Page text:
1-5 | Paul and Barnabas sent to a council in Jerusalem regarding the keeping of the Law
6-11 | Peter defends the liberty received in Christ
12 | Paul and Barnabas describe God’s work among the Gentiles
13-21 | James gives his decision
22-29 | Emissaries sent with a letter to the Gentiles
30-35 | The Antioch congregation encouraged as a result
36-41 | Second Missionary Journey; Paul and Barnabas split
There have been numerous controversies in the church through the ages. How those controversies have been resolved through the years has produced mixed results. Sometimes with growth and encouragement and sometimes with frustration and division. In the book of Acts we find two controversies concerning theological matters. Each of these was discussed in a council setting in Jerusalem.
The first, from Acts 10 and 11, was with regard to the gospel being offered to Gentiles, which Peter gave witness to being blessed by God through the imparting of the Holy Spirit as on the Day of Pentecost. The second we find here regarding whether the new Gentile converts should be required to keep the Law of Moses.
It began when some teachers came to Antioch and began teaching that the new converts had to keep all the commandments. Paul and Barnabas were adamant in refuting this requirement. As a result, it was decided that it should be addressed by the apostles, elders and church leaders in Jerusalem. So Paul, Barnabas and other travel to Jerusalem.
Peter reminds the gathering of how the proclamation gospel was blessed by God through the events in which he was the primary individual in opening the door to the Gentiles. Paul and Barnabas then relate the progress of their travels among the Gentiles and how they had established churches in Asia Minor. Then after much debate, James, Jesus’ brother, gives his opinion which the group decides is reasonable.
It is decided that a letter be drafted and delivered to the Gentile believers at the hands of Paul, Barnabas, Judas Barsabbas, and Silas, the last two being “leading men among the brethren.” When this group arrived in Antioch and the contents of the letter is read to the congregation, there is much rejoicing and encouragement. Judas and Silas both offered lengthy messages of encouragement to the believers as well.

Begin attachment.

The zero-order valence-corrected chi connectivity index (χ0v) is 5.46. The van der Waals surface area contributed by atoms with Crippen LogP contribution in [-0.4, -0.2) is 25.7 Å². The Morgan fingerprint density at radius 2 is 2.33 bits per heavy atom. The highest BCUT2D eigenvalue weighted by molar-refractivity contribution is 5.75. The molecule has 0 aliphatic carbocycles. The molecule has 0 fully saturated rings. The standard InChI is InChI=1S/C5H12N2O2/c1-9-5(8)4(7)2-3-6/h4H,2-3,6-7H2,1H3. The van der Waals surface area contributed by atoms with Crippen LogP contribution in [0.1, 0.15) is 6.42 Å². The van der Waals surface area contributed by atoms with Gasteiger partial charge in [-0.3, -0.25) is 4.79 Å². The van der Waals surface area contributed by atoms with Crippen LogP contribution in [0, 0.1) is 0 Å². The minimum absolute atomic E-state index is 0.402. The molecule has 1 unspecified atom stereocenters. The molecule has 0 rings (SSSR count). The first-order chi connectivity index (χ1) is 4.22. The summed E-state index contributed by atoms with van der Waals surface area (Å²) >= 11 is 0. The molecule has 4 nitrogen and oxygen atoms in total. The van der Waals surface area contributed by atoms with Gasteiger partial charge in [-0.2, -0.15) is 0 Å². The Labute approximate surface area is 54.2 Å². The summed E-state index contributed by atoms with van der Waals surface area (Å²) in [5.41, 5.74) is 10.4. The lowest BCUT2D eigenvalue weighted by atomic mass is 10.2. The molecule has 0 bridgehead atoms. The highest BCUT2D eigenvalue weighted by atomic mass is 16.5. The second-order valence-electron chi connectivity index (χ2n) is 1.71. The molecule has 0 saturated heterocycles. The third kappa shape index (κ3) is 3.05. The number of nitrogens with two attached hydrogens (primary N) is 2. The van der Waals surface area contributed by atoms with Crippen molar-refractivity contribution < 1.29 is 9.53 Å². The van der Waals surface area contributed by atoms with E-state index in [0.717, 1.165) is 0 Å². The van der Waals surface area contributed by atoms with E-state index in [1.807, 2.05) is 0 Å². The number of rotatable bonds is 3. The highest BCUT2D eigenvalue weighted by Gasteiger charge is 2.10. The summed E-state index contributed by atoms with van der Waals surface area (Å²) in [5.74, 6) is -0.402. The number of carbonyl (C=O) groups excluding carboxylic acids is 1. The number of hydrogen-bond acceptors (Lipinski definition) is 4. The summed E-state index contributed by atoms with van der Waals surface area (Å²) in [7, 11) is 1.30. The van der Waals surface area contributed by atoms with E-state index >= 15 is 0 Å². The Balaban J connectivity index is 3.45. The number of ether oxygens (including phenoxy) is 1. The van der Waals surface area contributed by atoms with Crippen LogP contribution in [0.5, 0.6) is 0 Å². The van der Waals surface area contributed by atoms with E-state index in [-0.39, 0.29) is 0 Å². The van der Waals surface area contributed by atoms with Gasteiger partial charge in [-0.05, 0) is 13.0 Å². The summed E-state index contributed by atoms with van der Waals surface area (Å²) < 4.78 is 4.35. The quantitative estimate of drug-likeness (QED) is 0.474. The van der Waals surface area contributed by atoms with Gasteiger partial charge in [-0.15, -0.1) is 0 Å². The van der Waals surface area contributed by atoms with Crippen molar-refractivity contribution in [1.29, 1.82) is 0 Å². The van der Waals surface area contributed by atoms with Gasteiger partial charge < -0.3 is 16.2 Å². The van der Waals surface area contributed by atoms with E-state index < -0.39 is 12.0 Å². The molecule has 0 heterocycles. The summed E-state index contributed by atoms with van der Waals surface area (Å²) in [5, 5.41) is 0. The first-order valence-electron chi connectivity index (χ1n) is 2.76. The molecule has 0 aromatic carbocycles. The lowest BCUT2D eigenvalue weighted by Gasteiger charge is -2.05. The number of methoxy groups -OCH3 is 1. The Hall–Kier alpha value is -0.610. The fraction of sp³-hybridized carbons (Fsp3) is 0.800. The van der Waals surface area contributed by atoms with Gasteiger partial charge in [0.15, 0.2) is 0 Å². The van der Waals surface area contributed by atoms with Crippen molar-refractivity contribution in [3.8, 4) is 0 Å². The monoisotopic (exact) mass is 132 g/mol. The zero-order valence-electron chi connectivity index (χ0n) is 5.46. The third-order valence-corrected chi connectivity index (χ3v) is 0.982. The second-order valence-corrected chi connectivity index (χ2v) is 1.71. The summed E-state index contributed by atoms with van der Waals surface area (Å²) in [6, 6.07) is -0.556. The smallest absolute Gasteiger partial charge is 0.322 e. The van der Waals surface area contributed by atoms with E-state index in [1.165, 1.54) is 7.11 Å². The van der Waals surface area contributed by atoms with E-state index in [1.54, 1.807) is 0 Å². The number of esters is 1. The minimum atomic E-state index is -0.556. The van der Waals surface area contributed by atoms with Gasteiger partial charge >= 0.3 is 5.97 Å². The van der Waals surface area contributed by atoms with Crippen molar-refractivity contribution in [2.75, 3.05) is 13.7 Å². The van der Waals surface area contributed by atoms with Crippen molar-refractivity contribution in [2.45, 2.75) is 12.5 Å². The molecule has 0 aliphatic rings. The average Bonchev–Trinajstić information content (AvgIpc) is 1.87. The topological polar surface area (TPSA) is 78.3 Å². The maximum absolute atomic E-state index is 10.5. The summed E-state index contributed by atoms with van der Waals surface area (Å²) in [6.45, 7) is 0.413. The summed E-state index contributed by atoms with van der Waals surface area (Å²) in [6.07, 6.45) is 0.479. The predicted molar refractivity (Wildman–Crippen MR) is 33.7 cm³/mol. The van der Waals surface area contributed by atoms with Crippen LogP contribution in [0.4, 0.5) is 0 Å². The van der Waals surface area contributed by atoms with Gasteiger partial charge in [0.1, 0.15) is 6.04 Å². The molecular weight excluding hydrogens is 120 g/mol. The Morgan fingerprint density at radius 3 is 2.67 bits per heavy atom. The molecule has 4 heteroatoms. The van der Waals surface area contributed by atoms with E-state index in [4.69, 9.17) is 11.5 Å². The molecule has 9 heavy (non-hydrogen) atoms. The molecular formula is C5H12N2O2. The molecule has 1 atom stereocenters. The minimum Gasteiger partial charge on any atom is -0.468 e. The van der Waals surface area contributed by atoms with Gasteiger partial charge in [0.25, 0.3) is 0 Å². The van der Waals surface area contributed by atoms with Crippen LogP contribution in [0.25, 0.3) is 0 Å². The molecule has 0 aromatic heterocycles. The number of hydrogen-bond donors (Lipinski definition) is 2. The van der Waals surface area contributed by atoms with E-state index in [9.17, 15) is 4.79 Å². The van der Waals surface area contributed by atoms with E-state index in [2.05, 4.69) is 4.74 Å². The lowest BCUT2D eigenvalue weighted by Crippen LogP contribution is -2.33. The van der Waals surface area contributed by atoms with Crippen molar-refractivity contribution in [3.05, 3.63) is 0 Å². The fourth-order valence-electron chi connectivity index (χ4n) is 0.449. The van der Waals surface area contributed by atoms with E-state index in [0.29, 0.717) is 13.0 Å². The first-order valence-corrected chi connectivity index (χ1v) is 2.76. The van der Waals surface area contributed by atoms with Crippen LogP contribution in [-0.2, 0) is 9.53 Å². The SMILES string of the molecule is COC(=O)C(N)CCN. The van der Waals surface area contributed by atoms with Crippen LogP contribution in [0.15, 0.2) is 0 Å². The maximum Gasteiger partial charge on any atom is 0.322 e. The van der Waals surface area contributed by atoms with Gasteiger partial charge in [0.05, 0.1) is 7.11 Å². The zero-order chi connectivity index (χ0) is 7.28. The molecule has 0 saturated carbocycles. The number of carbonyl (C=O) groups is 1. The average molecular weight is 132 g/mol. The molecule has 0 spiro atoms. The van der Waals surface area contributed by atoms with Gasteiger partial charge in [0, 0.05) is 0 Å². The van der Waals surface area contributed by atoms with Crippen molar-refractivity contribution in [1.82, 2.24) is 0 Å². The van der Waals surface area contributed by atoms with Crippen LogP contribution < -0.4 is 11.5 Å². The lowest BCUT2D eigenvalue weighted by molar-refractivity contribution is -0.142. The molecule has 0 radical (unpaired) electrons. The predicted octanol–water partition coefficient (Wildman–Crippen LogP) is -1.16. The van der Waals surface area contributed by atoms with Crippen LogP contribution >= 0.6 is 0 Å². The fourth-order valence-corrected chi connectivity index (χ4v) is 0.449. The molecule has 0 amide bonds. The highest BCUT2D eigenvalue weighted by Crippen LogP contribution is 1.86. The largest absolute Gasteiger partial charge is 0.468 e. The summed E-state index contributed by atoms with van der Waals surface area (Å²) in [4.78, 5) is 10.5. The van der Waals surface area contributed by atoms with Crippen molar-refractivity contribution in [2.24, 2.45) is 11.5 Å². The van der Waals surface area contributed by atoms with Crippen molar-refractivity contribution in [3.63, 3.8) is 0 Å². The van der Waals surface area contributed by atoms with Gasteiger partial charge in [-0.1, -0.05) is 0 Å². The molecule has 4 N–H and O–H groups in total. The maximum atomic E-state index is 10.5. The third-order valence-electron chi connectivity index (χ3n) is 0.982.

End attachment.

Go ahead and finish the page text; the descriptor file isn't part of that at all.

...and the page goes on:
Judas Barsabbas is likely a brother of Joseph Barsabbas in Acts 1.1 Judas and Silas were known to be inspired teachers. They are both described as having “risked their life for the name of our Lord Jesus Christ.” After these events, Judas returned to Jerusalem but Silas remained in Antioch.
After these events take place, it is decided that the letter needs to be shared with the other church where Paul and Barnabas had traveled previously. As they began to make plans, a sharp disagreement arose between them regard John Mark being included in the group. The disagreement became so sharp that the two men who had ministered together for a number of years now separated: Barnabas taking John Mark with him to Cyprus and Paul taking Silas with him to the churches in Asia Minor.
One thing that we learn about Paul’s relationship with Mark is that, later in life, Paul asks for Mark to be sent to him as he found him useful (II Timothy 4:11; see also Colossians 4:10 and Philemon 1:24). It is a reminder that reconciliation can happen and people can become useful to the cause of Christ as they mature.
Lord, We know that as imperfect humans we will have disagreements and differences of opinions regarding any number of things. Help us to find consensus and unity of the Spirit when they arise and let an encouraging word rule the day. May Your will be done on earth as it is in heaven, in Jesus’ name. Amen.
1 — Orr, James, ed. “Judas Barsabbas”, International Standard Bible Encyclopedia. Grand Rapids, MI: Wm. B. Eerdmans Publishing Co., 1939. Print.
A devotional for Acts .
|Date:||December 21, 2015|